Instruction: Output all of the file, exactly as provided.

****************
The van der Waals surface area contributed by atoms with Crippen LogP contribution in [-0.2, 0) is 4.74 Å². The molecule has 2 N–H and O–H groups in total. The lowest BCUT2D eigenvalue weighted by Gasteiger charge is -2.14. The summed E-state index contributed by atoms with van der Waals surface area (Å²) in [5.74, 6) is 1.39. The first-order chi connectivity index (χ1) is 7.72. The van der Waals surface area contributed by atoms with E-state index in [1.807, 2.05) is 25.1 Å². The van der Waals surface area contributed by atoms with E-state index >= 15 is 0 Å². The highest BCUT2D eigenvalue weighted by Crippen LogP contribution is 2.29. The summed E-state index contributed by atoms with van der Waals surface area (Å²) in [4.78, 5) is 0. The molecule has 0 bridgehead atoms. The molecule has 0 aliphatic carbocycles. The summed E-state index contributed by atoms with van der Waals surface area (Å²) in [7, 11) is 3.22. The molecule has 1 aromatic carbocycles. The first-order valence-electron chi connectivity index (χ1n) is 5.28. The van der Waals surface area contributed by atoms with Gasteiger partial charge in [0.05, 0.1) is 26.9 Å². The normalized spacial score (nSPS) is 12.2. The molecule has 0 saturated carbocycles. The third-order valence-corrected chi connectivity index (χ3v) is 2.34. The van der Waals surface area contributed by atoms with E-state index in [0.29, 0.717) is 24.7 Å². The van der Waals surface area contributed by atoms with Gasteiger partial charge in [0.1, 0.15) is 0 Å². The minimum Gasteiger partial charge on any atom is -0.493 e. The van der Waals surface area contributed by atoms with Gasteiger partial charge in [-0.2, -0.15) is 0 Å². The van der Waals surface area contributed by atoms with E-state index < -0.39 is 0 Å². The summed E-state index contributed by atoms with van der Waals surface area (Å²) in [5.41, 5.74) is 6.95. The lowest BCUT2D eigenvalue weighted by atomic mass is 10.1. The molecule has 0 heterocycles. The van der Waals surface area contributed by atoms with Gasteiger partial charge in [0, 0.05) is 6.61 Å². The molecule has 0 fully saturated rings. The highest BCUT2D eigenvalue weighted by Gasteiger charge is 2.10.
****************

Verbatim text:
The van der Waals surface area contributed by atoms with Crippen LogP contribution in [-0.2, 0) is 4.74 Å². The molecule has 2 N–H and O–H groups in total. The lowest BCUT2D eigenvalue weighted by Gasteiger charge is -2.14. The summed E-state index contributed by atoms with van der Waals surface area (Å²) in [5.74, 6) is 1.39. The first-order chi connectivity index (χ1) is 7.72. The van der Waals surface area contributed by atoms with E-state index in [1.807, 2.05) is 25.1 Å². The van der Waals surface area contributed by atoms with E-state index >= 15 is 0 Å². The highest BCUT2D eigenvalue weighted by Crippen LogP contribution is 2.29. The summed E-state index contributed by atoms with van der Waals surface area (Å²) in [4.78, 5) is 0. The molecule has 0 bridgehead atoms. The molecule has 0 aliphatic carbocycles. The summed E-state index contributed by atoms with van der Waals surface area (Å²) in [7, 11) is 3.22. The molecule has 1 aromatic carbocycles. The first-order valence-electron chi connectivity index (χ1n) is 5.28. The van der Waals surface area contributed by atoms with Gasteiger partial charge in [0.05, 0.1) is 26.9 Å². The normalized spacial score (nSPS) is 12.2. The molecule has 0 saturated carbocycles. The third-order valence-corrected chi connectivity index (χ3v) is 2.34. The van der Waals surface area contributed by atoms with E-state index in [0.29, 0.717) is 24.7 Å². The van der Waals surface area contributed by atoms with Gasteiger partial charge in [0.1, 0.15) is 0 Å². The minimum Gasteiger partial charge on any atom is -0.493 e. The van der Waals surface area contributed by atoms with Gasteiger partial charge in [-0.2, -0.15) is 0 Å². The van der Waals surface area contributed by atoms with E-state index < -0.39 is 0 Å². The summed E-state index contributed by atoms with van der Waals surface area (Å²) in [5.41, 5.74) is 6.95. The lowest BCUT2D eigenvalue weighted by atomic mass is 10.1. The molecule has 0 heterocycles. The van der Waals surface area contributed by atoms with Gasteiger partial charge in [0, 0.05) is 6.61 Å². The molecule has 0 fully saturated rings. The highest BCUT2D eigenvalue weighted by Gasteiger charge is 2.10.